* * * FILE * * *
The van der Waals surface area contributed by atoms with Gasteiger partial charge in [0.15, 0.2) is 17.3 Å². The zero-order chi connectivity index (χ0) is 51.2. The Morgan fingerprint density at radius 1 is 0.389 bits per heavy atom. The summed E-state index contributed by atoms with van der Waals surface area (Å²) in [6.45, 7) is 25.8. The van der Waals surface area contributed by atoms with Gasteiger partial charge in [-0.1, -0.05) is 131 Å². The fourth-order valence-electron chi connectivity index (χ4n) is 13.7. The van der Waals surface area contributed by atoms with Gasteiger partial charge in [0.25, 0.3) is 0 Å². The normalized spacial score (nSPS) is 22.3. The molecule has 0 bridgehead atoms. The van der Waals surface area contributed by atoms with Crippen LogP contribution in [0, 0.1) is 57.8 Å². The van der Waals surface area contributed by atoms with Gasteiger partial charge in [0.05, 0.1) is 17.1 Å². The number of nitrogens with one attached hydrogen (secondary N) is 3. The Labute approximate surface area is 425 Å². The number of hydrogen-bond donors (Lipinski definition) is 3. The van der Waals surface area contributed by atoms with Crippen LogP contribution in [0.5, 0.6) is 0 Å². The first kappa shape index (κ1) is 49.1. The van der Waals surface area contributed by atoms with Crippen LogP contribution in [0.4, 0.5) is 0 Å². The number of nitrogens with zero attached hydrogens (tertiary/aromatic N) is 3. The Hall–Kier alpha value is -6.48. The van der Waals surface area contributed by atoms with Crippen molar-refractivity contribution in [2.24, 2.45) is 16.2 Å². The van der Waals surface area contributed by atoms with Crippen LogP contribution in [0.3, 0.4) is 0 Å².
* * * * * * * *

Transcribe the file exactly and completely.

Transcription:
The van der Waals surface area contributed by atoms with Gasteiger partial charge in [0.15, 0.2) is 17.3 Å². The zero-order chi connectivity index (χ0) is 51.2. The Morgan fingerprint density at radius 1 is 0.389 bits per heavy atom. The summed E-state index contributed by atoms with van der Waals surface area (Å²) in [6.45, 7) is 25.8. The van der Waals surface area contributed by atoms with Gasteiger partial charge in [-0.1, -0.05) is 131 Å². The fourth-order valence-electron chi connectivity index (χ4n) is 13.7. The van der Waals surface area contributed by atoms with Gasteiger partial charge in [0.25, 0.3) is 0 Å². The normalized spacial score (nSPS) is 22.3. The molecule has 0 bridgehead atoms. The van der Waals surface area contributed by atoms with Crippen LogP contribution in [0, 0.1) is 57.8 Å². The van der Waals surface area contributed by atoms with Gasteiger partial charge in [0.05, 0.1) is 17.1 Å². The number of nitrogens with one attached hydrogen (secondary N) is 3. The Labute approximate surface area is 425 Å². The number of hydrogen-bond donors (Lipinski definition) is 3. The van der Waals surface area contributed by atoms with Crippen LogP contribution in [0.5, 0.6) is 0 Å². The first kappa shape index (κ1) is 49.1. The van der Waals surface area contributed by atoms with Crippen LogP contribution in [0.4, 0.5) is 0 Å². The number of nitrogens with zero attached hydrogens (tertiary/aromatic N) is 3. The Hall–Kier alpha value is -6.48. The van der Waals surface area contributed by atoms with Crippen molar-refractivity contribution in [2.24, 2.45) is 16.2 Å². The van der Waals surface area contributed by atoms with Crippen LogP contribution in [0.3, 0.4) is 0 Å².